Relatives of Victims Relieved by Malvo Verdict

Sonia Wills was on her way home from planting a Christmas tree at her son's grave Thursday when her husband called with the news that Lee Boyd Malvo (search) had been convicted of capital murder.

"I said 'Thank God! He's going to get what he deserved,"' said Wills, mother of sniper shooting victim Conrad Johnson. "I think now I can really enjoy Christmas."

Relatives of people Malvo is accused of killing during and before last year's sniper spree were relieved jurors didn't accept the defense argument that Malvo was insane at the time because fellow sniper John Allen Muhammad (search) brainwashed him. Malvo was equally guilty and should be given no extra mercy, many said.

"He was just as responsible," said Muhammad Rashid, who said he saw Malvo moments before he was shot Sept. 15 outside a Brandywine liquor store. "There is no chance I have any forgiveness for him."

Malvo, now 18, was convicted of two counts of capital murder for the Oct. 14, 2002, shooting of Linda Franklin at a Home Depot parking lot in Falls Church, Va. He faces a possible death sentence.

Muhammad, 42, the man Malvo often called "Dad," was convicted last month in another of the sniper shootings, which left 10 people dead and terrorized the Washington, D.C., area for three weeks in October 2002. The jury recommended that Muhammad be sentenced to death.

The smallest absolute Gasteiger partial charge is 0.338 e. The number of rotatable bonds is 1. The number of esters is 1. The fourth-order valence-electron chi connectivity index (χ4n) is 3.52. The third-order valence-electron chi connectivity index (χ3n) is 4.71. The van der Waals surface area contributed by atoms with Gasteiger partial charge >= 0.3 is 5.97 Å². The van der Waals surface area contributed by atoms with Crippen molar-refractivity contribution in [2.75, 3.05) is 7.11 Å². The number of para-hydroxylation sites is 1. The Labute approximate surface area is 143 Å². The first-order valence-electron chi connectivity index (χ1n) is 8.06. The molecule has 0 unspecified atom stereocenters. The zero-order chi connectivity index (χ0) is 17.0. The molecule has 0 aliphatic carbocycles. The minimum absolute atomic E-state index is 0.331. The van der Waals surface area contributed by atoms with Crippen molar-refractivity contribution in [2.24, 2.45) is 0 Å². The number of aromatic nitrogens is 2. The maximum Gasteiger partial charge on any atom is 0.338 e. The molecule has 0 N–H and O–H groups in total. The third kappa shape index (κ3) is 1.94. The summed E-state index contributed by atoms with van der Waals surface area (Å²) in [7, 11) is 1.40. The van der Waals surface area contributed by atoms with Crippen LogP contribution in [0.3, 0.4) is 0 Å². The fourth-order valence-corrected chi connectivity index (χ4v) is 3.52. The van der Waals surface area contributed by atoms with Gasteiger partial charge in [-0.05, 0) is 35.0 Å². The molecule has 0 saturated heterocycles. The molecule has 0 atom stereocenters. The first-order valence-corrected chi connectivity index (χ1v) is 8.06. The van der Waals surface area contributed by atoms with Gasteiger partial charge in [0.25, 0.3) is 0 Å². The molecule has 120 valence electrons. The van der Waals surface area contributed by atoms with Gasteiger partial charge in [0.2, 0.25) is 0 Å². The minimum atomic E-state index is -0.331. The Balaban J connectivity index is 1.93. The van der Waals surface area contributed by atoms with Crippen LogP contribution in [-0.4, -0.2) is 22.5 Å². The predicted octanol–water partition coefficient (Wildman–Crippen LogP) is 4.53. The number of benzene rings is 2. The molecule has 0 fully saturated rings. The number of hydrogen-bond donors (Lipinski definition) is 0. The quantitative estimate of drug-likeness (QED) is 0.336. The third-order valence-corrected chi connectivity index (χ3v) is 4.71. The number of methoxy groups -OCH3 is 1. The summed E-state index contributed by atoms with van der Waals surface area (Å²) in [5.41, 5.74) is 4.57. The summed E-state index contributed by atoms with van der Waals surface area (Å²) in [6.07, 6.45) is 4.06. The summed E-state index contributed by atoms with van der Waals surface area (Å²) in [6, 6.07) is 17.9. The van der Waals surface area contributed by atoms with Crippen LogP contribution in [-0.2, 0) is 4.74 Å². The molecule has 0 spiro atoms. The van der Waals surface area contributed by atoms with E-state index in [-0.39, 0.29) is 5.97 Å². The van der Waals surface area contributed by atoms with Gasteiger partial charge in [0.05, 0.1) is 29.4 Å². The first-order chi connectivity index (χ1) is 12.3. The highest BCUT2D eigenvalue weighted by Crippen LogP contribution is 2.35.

Franklin's daughter, Katrina Hannum, cried after the verdict, while others in the courtroom patted each other on the shoulders.

Charles Moose (search), the former Montgomery County police chief who led the sniper task force, told WBAL-TV in Baltimore that the verdicts brought some closure for those in law enforcement, but not for the victims' families.

"Their lives are changed forever," Moose said.

Kwang Im Szuszka, sister of Hong Im Ballenger, who was killed in a September 2002 robbery in Baton Rouge, La., said on television the verdict was "my new Christmas present" and that Malvo got what he deserved.

Paul J. LaRuffa, a Clinton restaurateur who was wounded Sept. 5, 2002, said he was "tremendously, tremendously relieved" by the verdict.

"The longer the jury takes, the more worried I got that one or two or more people were going to believe he was insane and not responsible for his actions. I'm glad they came to the conclusion it wasn't true," he said.

Marion Lewis, father of Lori Lewis-Rivera, who was killed Oct. 3 in Kensington, Md., said he never believed Malvo was so brainwashed by Muhammad that he had no free will.

"If he claims his own will was not strong enough to let Muhammad manipulate him, he's either a liar or a fool who doesn't deserve to live," Lewis said.

Rashid said he still suffers searing pain and vivid flashbacks from the shooting, which pierced his abdomen. He has a hard time keeping food down, and is scheduled for more surgery in a couple of weeks.

"We victims have tried our best to lead a regular life, but there is always pain," he said. "Think of how many families, how many lives he Malvo ruined."

Wills said it doesn't matter to her if Malvo is executed or given a life sentence — either way, he will never be free again.

"He's dead already," she said.